Preisch applying for LPD chief's post

Steven Preisch

The top three scorers on the police chief civil service test are not currently city residents, Interim Lockport Police Chief Steven Preisch said on Friday. 

Two exams were given to fill the vacancy at the top of LPD with the retirement of Police Chief Michael Niethe last year. The promotional exam is only available to candidates within the Lockport Police Department and the city could be required to consider this exam's top scorers over those who scored well on the open competitive exam, which is an exam that both LPD employees and applicants outside of the department can take.

On the promotional exam civil service list, the top scorers in order were Det. Capt. Anthony Palumbo, Det. Lt. Todd Chenez and Lt. Toby Trowbridge, according to Preisch, who was given the civil service list. Patrol Capt. Douglas Haak Jr. and Lt. Salvatore Licata also passed the test.

The three top scorers have served many years in LPD, with Palumbo serving since 1995, Chenez since 2000 and Trowbridge since 2008, according to a seniority list of LPD provided by the city clerk's office.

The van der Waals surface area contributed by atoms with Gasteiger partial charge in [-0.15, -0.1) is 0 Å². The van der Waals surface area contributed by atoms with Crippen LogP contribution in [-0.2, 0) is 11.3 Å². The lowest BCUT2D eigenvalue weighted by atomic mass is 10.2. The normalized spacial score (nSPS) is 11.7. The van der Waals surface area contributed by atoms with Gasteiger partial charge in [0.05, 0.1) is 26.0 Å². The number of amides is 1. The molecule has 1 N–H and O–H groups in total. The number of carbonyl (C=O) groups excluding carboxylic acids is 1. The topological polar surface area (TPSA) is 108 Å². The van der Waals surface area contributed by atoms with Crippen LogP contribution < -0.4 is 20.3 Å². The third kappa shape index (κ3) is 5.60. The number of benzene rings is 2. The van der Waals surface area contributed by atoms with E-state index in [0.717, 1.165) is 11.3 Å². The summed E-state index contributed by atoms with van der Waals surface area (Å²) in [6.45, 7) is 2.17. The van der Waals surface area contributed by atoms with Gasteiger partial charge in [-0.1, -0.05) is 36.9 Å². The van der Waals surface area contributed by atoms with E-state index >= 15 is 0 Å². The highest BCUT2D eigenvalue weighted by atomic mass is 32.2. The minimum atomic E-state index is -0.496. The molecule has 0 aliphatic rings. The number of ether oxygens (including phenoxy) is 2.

On the open competitive exam, the top scorers in order were: Palumbo; retired LPD Det. Lt. Steven Abbott; retired LPD Capt. Jeffrey Brodsky; Niagara County Sheriff's Office Drug Task Force Capt. Scott Lombardo; Haak; Licata and NCSO Chief Deputy Patrick Weidel. 

Fifth Ward Alderman Rick Abbott, also a member of the police board of commissioners, said the police board will need to decide on the residency requirement because the city charter requires the police chief to live in the city. Palumbo, Chenez and Trowbridge do not live in the city currently, but Haak and Licata do, according to Preisch. 

If Palumbo, Chenez and Trowbridge don't want to move into the city, then the police board will be able to look at Haak and Licata or the candidates on the open competitive list, Abbott said. 

Two exams are being given after city administration struggled to define the parameters of an appropriate candidate search.

Last summer, the common council contracted with California-based Public Sector Search & Consulting, Inc. to run a nationwide search for candidates, then a while later learned that, due to civil service rules, only New York state-certified police officers were eligible for consideration. The candidate search was launched anew and in late November-early December the police board of commissioners appeared prepared to hire a finalist, whose status would be provisional pending his or her performance on a then-unscheduled civil service exam.

The police board delayed that decision in an attempt to ask the Civil Service Commission to take down the promotional exam posting, but the commission ended up choosing to keep both exams.